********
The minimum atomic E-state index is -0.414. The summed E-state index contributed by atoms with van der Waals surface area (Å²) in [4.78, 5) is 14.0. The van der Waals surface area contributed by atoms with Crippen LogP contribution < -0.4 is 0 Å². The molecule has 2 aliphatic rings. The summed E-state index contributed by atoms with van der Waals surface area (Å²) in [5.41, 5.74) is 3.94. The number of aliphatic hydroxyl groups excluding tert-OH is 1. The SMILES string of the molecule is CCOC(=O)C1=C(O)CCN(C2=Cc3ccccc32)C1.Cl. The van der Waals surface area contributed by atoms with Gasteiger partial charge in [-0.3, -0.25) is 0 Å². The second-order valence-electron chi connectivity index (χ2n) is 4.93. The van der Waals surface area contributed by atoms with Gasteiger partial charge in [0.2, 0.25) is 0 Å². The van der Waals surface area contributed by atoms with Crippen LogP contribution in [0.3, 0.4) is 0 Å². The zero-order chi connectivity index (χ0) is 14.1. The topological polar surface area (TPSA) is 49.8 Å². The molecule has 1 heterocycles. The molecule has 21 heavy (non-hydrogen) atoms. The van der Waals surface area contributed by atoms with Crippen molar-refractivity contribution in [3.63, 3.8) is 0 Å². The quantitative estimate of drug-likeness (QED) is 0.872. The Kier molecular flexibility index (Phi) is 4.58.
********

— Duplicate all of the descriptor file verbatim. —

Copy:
The minimum atomic E-state index is -0.414. The summed E-state index contributed by atoms with van der Waals surface area (Å²) in [4.78, 5) is 14.0. The van der Waals surface area contributed by atoms with Crippen LogP contribution < -0.4 is 0 Å². The molecule has 2 aliphatic rings. The summed E-state index contributed by atoms with van der Waals surface area (Å²) in [5.41, 5.74) is 3.94. The number of aliphatic hydroxyl groups excluding tert-OH is 1. The SMILES string of the molecule is CCOC(=O)C1=C(O)CCN(C2=Cc3ccccc32)C1.Cl. The van der Waals surface area contributed by atoms with Gasteiger partial charge in [-0.3, -0.25) is 0 Å². The second-order valence-electron chi connectivity index (χ2n) is 4.93. The van der Waals surface area contributed by atoms with Gasteiger partial charge in [0.2, 0.25) is 0 Å². The van der Waals surface area contributed by atoms with Crippen LogP contribution in [0.3, 0.4) is 0 Å². The zero-order chi connectivity index (χ0) is 14.1. The topological polar surface area (TPSA) is 49.8 Å². The molecule has 1 heterocycles. The molecule has 21 heavy (non-hydrogen) atoms. The van der Waals surface area contributed by atoms with Crippen molar-refractivity contribution in [3.63, 3.8) is 0 Å². The quantitative estimate of drug-likeness (QED) is 0.872. The Kier molecular flexibility index (Phi) is 4.58.